UNITED STATES DISTRICT COURT EASTERN DISTRICT OF WISCONSIN
April 28, 2010
I GRIFFIN (SPIRITUALLY KNOWN AS ISIS ARIEL MAGDALAH), PLAINTIFF,
WISCONSIN STATE GOVERNMENT ACCOUNTABILITY BOARD, WISCONSIN BAR ASSOCIATION, JUDGE THOMAS DONEAGAN, JOHN DOES, AND JANE DOES, DEFENDANTS.
The opinion of the court was delivered by: J.P. Stadtmueller U.S. District Judge
Pro se plaintiff I. Griffin, who asserts that she is also "spiritually known as Isis Ariel Magdalah," files an application for a writ of quo warrantor and a motion for an intervention of right. Griffin's motion alleges that Milwaukee County Circuit Judge Thomas Donegan*fn1 is not qualified to hold his position because he did not take the federally required oath of office. The motion also challenges the requirement that an individual must have retained a law license for at least five years to run for Milwaukee County Circuit Court Judge. Finally, Griffin makes allegations against the Wisconsin Bar Association claiming that it has an unconstitutional monopoly on "judicial elections" and is "restricting and discouraging interstate commerce." Griffin's confusing motion suggests that her motivation for filing was her inability to run for Milwaukee County Circuit Court Judge against incumbent Judge Donegan. For the reasons discussed below, the court will deny her motion.
Quo warrantor is an ancient and extraordinary remedy used to correct the "usurpation, mis-user, or non-user, of a public officer or corporate franchise." United States ex rel. Wisconsin v. First Federal Savings & Loan Association, 248 F.2d 804, 807 (7th Cir. 1957). The writ can be used to determine if an individual is in lawful possession of a public office, and then, if the official is not in lawful possession of the office, to oust that individual. Heller v. CACL Federal Credit Union, 775 F. Supp. 839, 843 n.7 (E.D. Pa. 1991). However, federal courts do not have original jurisdiction over quo warrantor proceedings. First Federal Savings, 248 F.2d at 808-09. ("there is no original jurisdiction in the federal district courts to entertain a writ in the nature of quo warrantor.").
Griffin's action must be dismissed because the court has no jurisdiction to entertain it. Further, even if the court did have jurisdiction, her action for quo warrantor fails on the merits. Griffin argues that Judge Donegan does not properly hold his position because he never took the oath of office required by Section 8 of the Judiciary Act of 1789. However, this oath applies to federal judges and justices. Judge Donegan is a state court judge serving in the Milwaukee County Circuit Court. Therefore, Judge Donegan is not required to take the federal oath.
The court now turns to Griffin's request to intervene. Pursuant to Federal Rule of Civil Procedure 24, a court must permit a party to intervene when: 1) a federal statute gives the party an unconditional right to intervene; or 2) the party claims an interest relating to the property or transaction that is the subject of the action. Fed. R. Civ. P. 24(a). A party filing such a motion must state the grounds for intervention and set out the claim for which intervention is sought. Fed. R. Civ. P. 24(c).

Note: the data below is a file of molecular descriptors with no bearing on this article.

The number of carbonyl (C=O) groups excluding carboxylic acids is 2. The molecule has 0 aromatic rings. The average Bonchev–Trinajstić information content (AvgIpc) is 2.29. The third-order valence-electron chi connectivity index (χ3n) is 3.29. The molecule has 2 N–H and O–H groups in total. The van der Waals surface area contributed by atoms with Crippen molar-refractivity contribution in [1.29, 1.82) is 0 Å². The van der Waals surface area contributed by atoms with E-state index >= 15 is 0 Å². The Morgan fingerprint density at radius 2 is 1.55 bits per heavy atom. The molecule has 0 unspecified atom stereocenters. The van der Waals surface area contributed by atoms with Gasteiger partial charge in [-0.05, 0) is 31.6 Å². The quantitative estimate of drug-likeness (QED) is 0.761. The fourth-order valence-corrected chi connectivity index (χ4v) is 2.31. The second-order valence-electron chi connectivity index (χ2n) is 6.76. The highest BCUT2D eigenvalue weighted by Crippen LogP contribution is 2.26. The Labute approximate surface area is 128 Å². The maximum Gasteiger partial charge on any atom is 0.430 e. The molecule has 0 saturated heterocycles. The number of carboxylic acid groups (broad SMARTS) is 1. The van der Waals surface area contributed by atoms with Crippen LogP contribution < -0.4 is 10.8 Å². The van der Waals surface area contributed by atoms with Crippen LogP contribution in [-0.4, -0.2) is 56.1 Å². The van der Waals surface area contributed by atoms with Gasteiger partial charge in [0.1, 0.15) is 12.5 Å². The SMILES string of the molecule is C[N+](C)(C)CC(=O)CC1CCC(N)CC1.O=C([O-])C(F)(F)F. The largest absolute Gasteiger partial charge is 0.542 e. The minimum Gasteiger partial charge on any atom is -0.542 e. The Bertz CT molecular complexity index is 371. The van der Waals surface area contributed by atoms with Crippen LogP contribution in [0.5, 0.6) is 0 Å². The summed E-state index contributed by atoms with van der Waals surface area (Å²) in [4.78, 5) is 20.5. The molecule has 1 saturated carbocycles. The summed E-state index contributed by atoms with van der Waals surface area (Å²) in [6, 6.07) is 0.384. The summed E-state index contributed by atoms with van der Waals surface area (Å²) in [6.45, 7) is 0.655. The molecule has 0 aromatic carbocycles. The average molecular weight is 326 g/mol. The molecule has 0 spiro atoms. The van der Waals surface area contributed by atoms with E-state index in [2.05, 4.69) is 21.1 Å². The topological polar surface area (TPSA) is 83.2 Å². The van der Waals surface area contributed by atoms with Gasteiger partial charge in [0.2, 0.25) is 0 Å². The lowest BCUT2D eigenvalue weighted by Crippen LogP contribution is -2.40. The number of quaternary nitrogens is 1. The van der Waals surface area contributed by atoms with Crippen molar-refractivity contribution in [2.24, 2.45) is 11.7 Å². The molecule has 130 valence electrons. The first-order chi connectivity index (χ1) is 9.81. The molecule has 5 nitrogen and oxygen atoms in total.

Griffin's request to intervene must be denied because she fails to specify any claim or action in which to intervene. A party cannot intervene in a non-existent suit. Indeed, the very definition of "intervene" is to become "third party to a legal proceeding begun by others for the protection of an alleged interest." MerriamWebster Online, www.merriam-webster.com/dictionary/intervene (last visited April 19, 2010). Further, even if such an action existed, Griffin fails to establish that she merits an intervention of right under either of the requirements of the federal rule.
Griffin's statutory citations provide no further clarification or support for her request to intervene. She cites to 28 U.S.C. § 2403(c) and § 2072(b) in her motion; however, these statutes are inapplicable. Section 2403(a) is inapplicable because it permits intervention of the United States in a suit, not the intervention of a private individual such as Griffin. See 28 U.S.C. § 2403(a). Further, Section 2072(b) is inapplicable because it prohibits rules of procedure and evidence created by the United States Supreme Court from abridging, modifying or enlarging any substantive right. 28 U.S.C. § 2072(b). The statute is wholly unrelated to Griffin's attempt to intervene in a federal action.
In addition to her motions for a writ of quo warrantor and intervention, Griffin also alleges that the Wisconsin Bar Association is an illegal monopoly that violates the separation of powers between the governmental branches. Griffin mentions the Sherman Antitrust Act and the Clayton Antitrust Act, but does not specify which section of the respective acts the Wisconsin Bar Association violates. She neither adequately pleads the required elements for her claims, nor does she make any attempt to do so. Therefore, the court determines that these vague and unsupported claims fail.
Finally, Griffin requests at the close of her motion that the court issue a preliminary injunction staying the judicial election for Milwaukee County Circuit Court Branch 45. Alternatively, Griffin asks the court to declare the election results to be void. However, Griffin does not establish a viable basis for the court to order either type of relief.
IT IS ORDERED that Griffin's application for a writ of quo warrantor and motion to intervene (Docket #1) be and the same is hereby DENIED and the action is DISMISSED.
Dated at Milwaukee, Wisconsin, this 28th day of April, 2010.